This past Memorial Day Weekend, I beat the mobile version of Final Fantasy VI for the first time ever. Although the game had been long, arduous, and sometimes frustrating, beating this game was especially sweet for a few reasons. Not only had I found a Final Fantasy game I managed to enjoy, but I also got to see my favorite character Terra find peace and happiness. As a character meant to represent The Other, Terra’s happy ending was particularly notable to me as a Black gamer.
Gaming is one of a few subcultures experiencing a shift in who is being acknowledged and who isn’t. As demonstrated in this year’s #BlackSpecFic report, more Black SFF writers are having stories published by magazines. 4.7% of the stories published in 2017 were written by Black people, which is an improvement compared to the data released in 2015. While there is still more work to be done, marginalized identities have been steadily finding their voice.
For a while, people of color and other marginalized identities in gaming had to settle for being mostly overlooked as players. Now, we’ve got people like Tanya DePass of We Need Diverse Games, LaToya Peterson of The Undefeated, & Jay Ann Lopez of Black Girl Gamers advocating for visibility and inclusion. Due to the bigger platform that marginalized identities now have, white heteronormative male gamers feel threatened and have used racism, sexual harassment, and other forms of bigotry in order to keep gaming exclusively for themselves.
In fact, racism in gaming is especially common in online gaming. Since the advent of Microsoft’s Xbox Live in 2002, online gaming has become a perilous place for gamers of color. In a recent roundtable discussion about racism in gaming, Emmanuel Ocbazghi recalls logging into Xbox Live at age 12 and being called the N-word. The discussion also mentions Microsoft’s lackluster response to the incident involving Terrence Miller, a Black gamer who endured racist remarks on Twitch during a Dreamhack gaming tournament in 2016.
On top of the bigotry in online gaming, there is also racism in the video game industry itself. There have been only a handful of Black or Black coded video game characters that aren’t stereotypes, such as Enzo from Legacy of The Kori Odan and Fran from Final Fantasy XII. If you can customize a character to make them look Black, the few options for Black hair and skin tones makes one have to settle for Twinelle’s weaponized braids or the same variations of light Brown skin. Meanwhile, obstacles such as financial barriers and lack of job opportunities have resulted in too few Black game developers in the industry.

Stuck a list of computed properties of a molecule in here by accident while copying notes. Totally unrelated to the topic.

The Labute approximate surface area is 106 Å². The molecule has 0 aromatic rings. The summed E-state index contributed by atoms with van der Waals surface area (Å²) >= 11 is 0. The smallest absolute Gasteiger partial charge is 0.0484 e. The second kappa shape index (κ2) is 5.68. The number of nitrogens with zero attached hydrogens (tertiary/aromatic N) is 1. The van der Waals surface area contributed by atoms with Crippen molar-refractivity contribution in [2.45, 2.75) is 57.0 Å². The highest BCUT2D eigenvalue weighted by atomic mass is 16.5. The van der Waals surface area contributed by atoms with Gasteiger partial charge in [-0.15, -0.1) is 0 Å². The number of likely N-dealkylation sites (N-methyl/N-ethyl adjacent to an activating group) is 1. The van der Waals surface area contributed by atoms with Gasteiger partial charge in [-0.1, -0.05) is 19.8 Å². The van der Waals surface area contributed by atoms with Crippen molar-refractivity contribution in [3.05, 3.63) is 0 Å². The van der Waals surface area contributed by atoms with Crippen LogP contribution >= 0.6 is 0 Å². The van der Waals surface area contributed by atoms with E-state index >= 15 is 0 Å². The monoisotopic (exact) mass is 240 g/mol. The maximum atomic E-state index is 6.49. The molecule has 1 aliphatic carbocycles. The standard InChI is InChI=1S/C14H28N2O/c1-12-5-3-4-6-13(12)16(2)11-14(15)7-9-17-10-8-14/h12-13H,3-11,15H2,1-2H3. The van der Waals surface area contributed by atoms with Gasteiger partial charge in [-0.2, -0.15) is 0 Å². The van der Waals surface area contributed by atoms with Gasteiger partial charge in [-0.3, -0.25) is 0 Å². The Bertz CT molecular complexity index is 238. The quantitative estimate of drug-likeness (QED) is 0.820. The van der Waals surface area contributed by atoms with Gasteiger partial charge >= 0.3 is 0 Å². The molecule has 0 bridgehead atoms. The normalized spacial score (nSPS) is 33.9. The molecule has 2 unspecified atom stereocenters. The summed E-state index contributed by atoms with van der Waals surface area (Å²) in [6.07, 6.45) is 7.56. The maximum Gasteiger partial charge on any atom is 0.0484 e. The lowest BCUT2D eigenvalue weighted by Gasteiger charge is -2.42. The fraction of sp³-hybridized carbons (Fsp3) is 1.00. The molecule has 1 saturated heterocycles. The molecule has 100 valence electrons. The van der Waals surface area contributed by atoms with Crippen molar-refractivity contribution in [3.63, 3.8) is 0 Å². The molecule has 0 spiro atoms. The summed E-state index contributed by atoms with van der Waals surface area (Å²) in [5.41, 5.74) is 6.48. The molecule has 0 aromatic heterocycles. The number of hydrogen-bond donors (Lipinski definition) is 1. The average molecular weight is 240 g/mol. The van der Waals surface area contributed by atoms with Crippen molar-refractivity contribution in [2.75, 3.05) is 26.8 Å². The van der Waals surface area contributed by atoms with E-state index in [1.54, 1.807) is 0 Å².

Given how normalized racism in gaming is, it’s not surprising that I find myself drawn to video game characters that represent marginalized identities through fantastic racism. Fantastic racism is fictional racism, often employed through the use of metaphor. One of the most famous iterations of this is Marvel Comics’ X-Men. The comics and franchise feature a group of superpowered mutants who are discriminated by society and was originally inspired by the Civil Rights movement.
In FFVI, fantastic racism is employed through fictional race known as Espers. Espers are ancient magical beings that were originally slaves for three gods involved in a cataclysmic war. After being freed and enduring another war that occurred between humans and Espers, the Espers fled earth & created their own realm. However, a human named Madeline finds the Esper world and falls in love with an Esper named Maduin, resulting in a child named Terra. Two years later, the Espers are invaded by humans through Emperor Gestahl, setting into motion a chain of tragic events that leads into the game.
As a half-human and half Esper person, Terra endures a lot of issues because of generational trauma and her heritage. Despite finding a way to fight back against Emperor Gestahl and his maniacal court mage Kefka, she has to rediscover her origins and reconnect with her humanity in order to find inner peace. Her story made me recall the centuries of struggle and reclamation that African Americans have experienced.
It is astounding that people can handle racism between video game characters, but not deal with it in the real world. If some players are content to only associate racism with some imaginary race, then there is no way that they will see Black game developers and players as real people. The fact is that Black game developers and players have always existed and some of them have made historical contributions only recently being acknowledged. Jerry Lawson gave us video game cartridges, while Ed Smith co-created a PC and video game console hybrid called the Imagination Machine.
Today, Final Fantasy VI is heralded as one of the most notable and influential video games of all time. I’ve seen its impact on games like Tales of Legendia and Fortuna Magus, especially when it came to their characters, storylines, and their use of fantastic racism. By now, fantastic racism is no longer fantastic, just tired and overdone. Racism toward Black gamers and developers is just as tiring and it’s time we stop pretending it isn’t real.
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